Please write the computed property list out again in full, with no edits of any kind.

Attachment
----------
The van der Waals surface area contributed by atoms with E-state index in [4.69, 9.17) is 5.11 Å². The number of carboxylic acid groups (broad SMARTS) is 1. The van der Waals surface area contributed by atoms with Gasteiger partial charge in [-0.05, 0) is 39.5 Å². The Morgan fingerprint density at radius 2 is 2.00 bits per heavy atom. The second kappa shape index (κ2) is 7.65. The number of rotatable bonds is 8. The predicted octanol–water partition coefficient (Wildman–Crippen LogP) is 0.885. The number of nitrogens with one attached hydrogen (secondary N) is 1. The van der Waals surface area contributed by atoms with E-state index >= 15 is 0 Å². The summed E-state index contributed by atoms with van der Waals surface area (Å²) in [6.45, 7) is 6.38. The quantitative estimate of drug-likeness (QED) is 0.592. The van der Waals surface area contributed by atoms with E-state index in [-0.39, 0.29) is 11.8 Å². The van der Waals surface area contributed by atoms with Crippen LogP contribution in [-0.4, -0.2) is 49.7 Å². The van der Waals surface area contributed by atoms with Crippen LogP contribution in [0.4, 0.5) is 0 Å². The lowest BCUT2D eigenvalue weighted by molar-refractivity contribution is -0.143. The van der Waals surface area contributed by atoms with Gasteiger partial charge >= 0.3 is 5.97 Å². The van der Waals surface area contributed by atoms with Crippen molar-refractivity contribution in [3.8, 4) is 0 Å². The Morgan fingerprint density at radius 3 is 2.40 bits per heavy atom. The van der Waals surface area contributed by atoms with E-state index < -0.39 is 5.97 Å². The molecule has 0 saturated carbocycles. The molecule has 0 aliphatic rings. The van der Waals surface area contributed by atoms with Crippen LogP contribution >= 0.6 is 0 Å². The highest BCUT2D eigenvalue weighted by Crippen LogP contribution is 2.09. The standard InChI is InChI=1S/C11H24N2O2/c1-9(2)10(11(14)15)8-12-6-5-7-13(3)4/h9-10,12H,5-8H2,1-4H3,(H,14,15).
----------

The van der Waals surface area contributed by atoms with E-state index in [4.69, 9.17) is 5.11 Å². The number of carboxylic acid groups (broad SMARTS) is 1. The van der Waals surface area contributed by atoms with Gasteiger partial charge in [-0.05, 0) is 39.5 Å². The Morgan fingerprint density at radius 2 is 2.00 bits per heavy atom. The second kappa shape index (κ2) is 7.65. The number of rotatable bonds is 8. The predicted octanol–water partition coefficient (Wildman–Crippen LogP) is 0.885. The number of nitrogens with one attached hydrogen (secondary N) is 1. The van der Waals surface area contributed by atoms with E-state index >= 15 is 0 Å². The summed E-state index contributed by atoms with van der Waals surface area (Å²) in [6.45, 7) is 6.38. The quantitative estimate of drug-likeness (QED) is 0.592. The van der Waals surface area contributed by atoms with E-state index in [-0.39, 0.29) is 11.8 Å². The van der Waals surface area contributed by atoms with Crippen LogP contribution in [-0.4, -0.2) is 49.7 Å². The van der Waals surface area contributed by atoms with Crippen LogP contribution in [0.4, 0.5) is 0 Å². The lowest BCUT2D eigenvalue weighted by molar-refractivity contribution is -0.143. The van der Waals surface area contributed by atoms with Gasteiger partial charge >= 0.3 is 5.97 Å². The van der Waals surface area contributed by atoms with Crippen molar-refractivity contribution in [3.8, 4) is 0 Å². The Morgan fingerprint density at radius 3 is 2.40 bits per heavy atom. The van der Waals surface area contributed by atoms with E-state index < -0.39 is 5.97 Å². The molecule has 0 saturated carbocycles. The molecule has 0 aliphatic rings. The van der Waals surface area contributed by atoms with Crippen LogP contribution >= 0.6 is 0 Å². The highest BCUT2D eigenvalue weighted by Crippen LogP contribution is 2.09. The standard InChI is InChI=1S/C11H24N2O2/c1-9(2)10(11(14)15)8-12-6-5-7-13(3)4/h9-10,12H,5-8H2,1-4H3,(H,14,15).